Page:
Unicef

What is Unicef?

Known as Unicef for its acronym in English: United Nations International Children’s Emergency Fund, a program developed within the UN to provide humanitarian support to mothers and children from the developing countries.

Unicef was created on December 11, 1946 in order to meet many of the food, educational and other needs of children surviving World War II, a conflict that left Europe in a state of total devastation. Beginning in 1953, however, its scope spread to the entire world and it was granted the status of a permanent body of the United Nations.

The funding UNICEF relies entirely on is donations from businesses, foundations and governments. Its motto is “For each child” and the work that has earned them awards such as the Nobel Peace Prize (1965) or the Prince of Asturias Award for Concord (2006).

A series of world personalities from the world of entertainment and culture have the status of ambassadors of Good Will Unicef, such as the North American actress Emma Watson, the Argentine singer Diego Torres, the Colombian singer and songwriter Shakira or the American actor Danny Glover.

In institutional terms, the United Nations Children’s Fund (Unicef) is a special organization under the UN Economic and Social Council. Unicef’s first projects were in Eastern Europe, which faced a serious food and drug crisis after World War II.

The Fund’s task is to develop childcare policies and campaigns. The priority is to help low-income children in the least developed countries (like Palestinian children), improve maternal and child care and combat child mortality.

The Convention on the Rights of the Child serves as the basis for the work of Unicef. The document was approved by the UN General Assembly on November 20, 1989 and came into force two years later. Its 54 articles define both the rights of children and the duties and responsibilities of the State and society. Brazil even incorporated these principles into the 1988 Constitution, a year before they were internationalized.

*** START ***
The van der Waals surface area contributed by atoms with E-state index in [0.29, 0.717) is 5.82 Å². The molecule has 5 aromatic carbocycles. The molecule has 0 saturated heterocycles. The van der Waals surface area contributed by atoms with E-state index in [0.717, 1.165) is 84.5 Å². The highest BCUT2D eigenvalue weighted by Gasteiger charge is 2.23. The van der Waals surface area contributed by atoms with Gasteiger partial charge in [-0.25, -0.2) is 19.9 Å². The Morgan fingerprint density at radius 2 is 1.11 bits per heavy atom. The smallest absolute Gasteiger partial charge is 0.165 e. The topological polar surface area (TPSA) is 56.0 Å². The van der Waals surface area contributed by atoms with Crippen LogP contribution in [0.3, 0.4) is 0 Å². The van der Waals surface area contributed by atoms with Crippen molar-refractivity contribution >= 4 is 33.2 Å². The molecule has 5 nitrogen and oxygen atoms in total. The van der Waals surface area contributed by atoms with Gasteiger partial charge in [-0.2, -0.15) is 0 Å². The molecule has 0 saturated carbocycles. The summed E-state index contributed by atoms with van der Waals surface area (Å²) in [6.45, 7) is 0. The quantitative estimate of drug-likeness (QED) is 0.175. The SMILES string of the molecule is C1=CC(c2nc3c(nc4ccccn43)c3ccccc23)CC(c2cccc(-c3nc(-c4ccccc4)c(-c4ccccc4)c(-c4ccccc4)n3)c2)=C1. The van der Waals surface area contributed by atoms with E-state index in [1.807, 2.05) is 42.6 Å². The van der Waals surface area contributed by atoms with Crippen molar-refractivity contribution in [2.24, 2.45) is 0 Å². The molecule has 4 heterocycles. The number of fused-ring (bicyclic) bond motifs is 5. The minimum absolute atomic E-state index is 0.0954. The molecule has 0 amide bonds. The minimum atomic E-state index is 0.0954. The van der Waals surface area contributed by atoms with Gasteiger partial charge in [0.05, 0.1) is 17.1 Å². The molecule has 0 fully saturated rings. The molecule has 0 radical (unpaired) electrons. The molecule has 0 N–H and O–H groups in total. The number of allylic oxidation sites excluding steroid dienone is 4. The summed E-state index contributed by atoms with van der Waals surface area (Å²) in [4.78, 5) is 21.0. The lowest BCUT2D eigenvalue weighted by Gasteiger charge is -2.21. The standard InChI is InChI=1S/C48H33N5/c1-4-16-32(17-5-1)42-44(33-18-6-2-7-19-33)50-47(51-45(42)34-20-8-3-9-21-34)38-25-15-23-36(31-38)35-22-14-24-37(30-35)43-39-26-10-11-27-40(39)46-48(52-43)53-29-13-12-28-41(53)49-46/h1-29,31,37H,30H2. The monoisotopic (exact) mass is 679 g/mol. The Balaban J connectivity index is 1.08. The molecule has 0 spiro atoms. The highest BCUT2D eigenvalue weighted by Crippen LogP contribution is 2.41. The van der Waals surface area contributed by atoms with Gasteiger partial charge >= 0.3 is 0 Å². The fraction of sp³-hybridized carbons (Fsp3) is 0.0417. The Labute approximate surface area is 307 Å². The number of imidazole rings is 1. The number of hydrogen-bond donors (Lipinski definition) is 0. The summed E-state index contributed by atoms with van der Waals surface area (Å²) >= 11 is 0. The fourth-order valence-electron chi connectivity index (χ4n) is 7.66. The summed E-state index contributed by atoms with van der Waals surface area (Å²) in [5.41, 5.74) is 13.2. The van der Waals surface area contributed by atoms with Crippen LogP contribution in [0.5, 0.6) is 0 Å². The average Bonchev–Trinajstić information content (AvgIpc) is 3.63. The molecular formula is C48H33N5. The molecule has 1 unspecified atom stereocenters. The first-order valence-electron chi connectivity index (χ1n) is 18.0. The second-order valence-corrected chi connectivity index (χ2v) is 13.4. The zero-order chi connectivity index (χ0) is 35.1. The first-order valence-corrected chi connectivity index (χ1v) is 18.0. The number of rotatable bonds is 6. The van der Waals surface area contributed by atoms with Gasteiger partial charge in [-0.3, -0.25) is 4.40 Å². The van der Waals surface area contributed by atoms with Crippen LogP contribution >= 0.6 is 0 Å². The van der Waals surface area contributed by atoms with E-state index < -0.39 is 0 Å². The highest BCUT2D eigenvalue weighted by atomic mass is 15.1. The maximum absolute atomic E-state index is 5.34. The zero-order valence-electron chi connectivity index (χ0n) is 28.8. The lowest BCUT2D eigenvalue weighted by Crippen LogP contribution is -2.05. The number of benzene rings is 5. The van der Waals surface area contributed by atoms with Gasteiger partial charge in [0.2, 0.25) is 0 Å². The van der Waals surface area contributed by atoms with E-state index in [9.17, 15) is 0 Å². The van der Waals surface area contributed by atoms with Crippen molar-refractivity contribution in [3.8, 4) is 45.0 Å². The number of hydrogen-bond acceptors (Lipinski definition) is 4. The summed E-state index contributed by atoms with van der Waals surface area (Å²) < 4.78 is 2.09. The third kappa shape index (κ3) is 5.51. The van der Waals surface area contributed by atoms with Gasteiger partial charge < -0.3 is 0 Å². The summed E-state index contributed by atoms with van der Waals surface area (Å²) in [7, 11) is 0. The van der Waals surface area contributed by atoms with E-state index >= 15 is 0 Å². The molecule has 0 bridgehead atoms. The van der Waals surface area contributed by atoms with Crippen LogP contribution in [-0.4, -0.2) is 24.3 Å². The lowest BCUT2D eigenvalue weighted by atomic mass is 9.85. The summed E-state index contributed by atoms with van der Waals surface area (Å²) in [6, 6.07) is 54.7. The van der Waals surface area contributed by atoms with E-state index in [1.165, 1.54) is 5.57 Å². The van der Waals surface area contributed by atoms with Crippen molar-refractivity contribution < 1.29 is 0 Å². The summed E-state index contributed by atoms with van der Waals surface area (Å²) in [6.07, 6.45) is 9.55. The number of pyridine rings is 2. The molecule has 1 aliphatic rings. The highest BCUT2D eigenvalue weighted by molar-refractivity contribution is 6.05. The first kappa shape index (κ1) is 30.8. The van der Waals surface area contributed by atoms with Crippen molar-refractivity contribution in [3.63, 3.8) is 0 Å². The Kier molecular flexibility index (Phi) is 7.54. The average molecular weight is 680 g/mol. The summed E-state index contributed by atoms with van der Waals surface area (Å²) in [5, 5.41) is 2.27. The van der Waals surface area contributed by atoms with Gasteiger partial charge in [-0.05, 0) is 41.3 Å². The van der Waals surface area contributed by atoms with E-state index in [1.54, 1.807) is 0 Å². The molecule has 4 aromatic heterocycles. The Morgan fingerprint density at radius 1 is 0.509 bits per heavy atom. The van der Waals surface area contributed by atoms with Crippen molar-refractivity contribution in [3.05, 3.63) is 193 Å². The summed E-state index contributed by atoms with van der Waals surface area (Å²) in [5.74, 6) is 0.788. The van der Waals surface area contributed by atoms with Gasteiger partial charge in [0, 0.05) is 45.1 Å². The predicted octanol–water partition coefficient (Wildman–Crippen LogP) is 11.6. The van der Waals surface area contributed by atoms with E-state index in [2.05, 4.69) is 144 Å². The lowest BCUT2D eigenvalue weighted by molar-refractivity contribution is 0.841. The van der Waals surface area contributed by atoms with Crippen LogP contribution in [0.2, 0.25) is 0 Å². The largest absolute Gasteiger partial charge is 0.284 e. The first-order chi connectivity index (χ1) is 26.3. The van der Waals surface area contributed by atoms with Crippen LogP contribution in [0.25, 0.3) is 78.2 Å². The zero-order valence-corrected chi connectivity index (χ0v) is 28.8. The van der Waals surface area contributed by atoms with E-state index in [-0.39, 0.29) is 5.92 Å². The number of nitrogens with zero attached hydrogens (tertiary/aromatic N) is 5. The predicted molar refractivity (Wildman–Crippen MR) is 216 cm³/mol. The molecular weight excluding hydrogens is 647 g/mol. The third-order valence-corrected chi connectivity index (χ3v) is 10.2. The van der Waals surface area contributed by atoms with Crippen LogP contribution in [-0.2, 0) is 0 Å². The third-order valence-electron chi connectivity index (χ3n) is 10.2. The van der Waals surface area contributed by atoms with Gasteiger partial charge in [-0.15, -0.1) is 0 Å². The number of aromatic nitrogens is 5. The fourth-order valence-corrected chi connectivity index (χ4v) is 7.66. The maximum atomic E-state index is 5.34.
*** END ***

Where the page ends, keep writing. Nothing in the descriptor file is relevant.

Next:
Although Article 6 of the convention guarantees that “every child has an inalienable right to life”, thousands of children die in conflict each year. Every child has the right to education and health. According to estimates by Unicef ​​and the International Labor Organization, millions of children under the age of 14 are subjected to child labor. Some tens of millions carry out dangerous activities, for example, in fireworks factories and quarries.

The supply of drinking water and sanitary facilities to the entire world population would not cost more than Europeans spend annually on ice cream. More than 2 billion people lack adequate sanitation facilities. Half of the 4 billion cases of diarrhea annually are fatal, mainly for children under 5 years old.

Unicef ​​fights this situation with health, nutrition and education programs in more than 100 countries. It works with specialized agencies and NGOs in emergency and rehabilitation services for victims of floods, hunger and conflicts. It is only able to carry out this worldwide work thanks to the generosity of thousands of donors. Governments are not obliged to help UNICEF, but negotiate their contributions annually.

Unicef ​​testifies to one of the biggest human rights paradoxes: it is one of the most regulated areas in international law and at the same time it presents some of the worst indicators.

Unicef ​​functions

More than 193 countries work with Unicef ​​through various programs and regional committees, whose principles are based on the provisions of the Convention on the Rights of the Child and the Adolescent. In this way, the organization cares about the health, education, protection and other human rights needs of children, through constant work of data collection, promotion of equality and policies and alliances with local governments to provide food, medical care and clothing for children from endemically poor regions or victims of armed conflict.

Among these tasks are:

  • Immunization of child populations through free vaccine campaigns.
  • Attention to displaced children and adolescents or victims of armed conflicts.
  • Attention to child populations in states of extreme poverty, as in some countries on the African continent.
  • Sponsorship of positive initiatives for children or to combat child drug addiction, such as sports or culture.
  • Denouncement of child labor, child recruitment or other forms of exploitation, including sexual exploitation.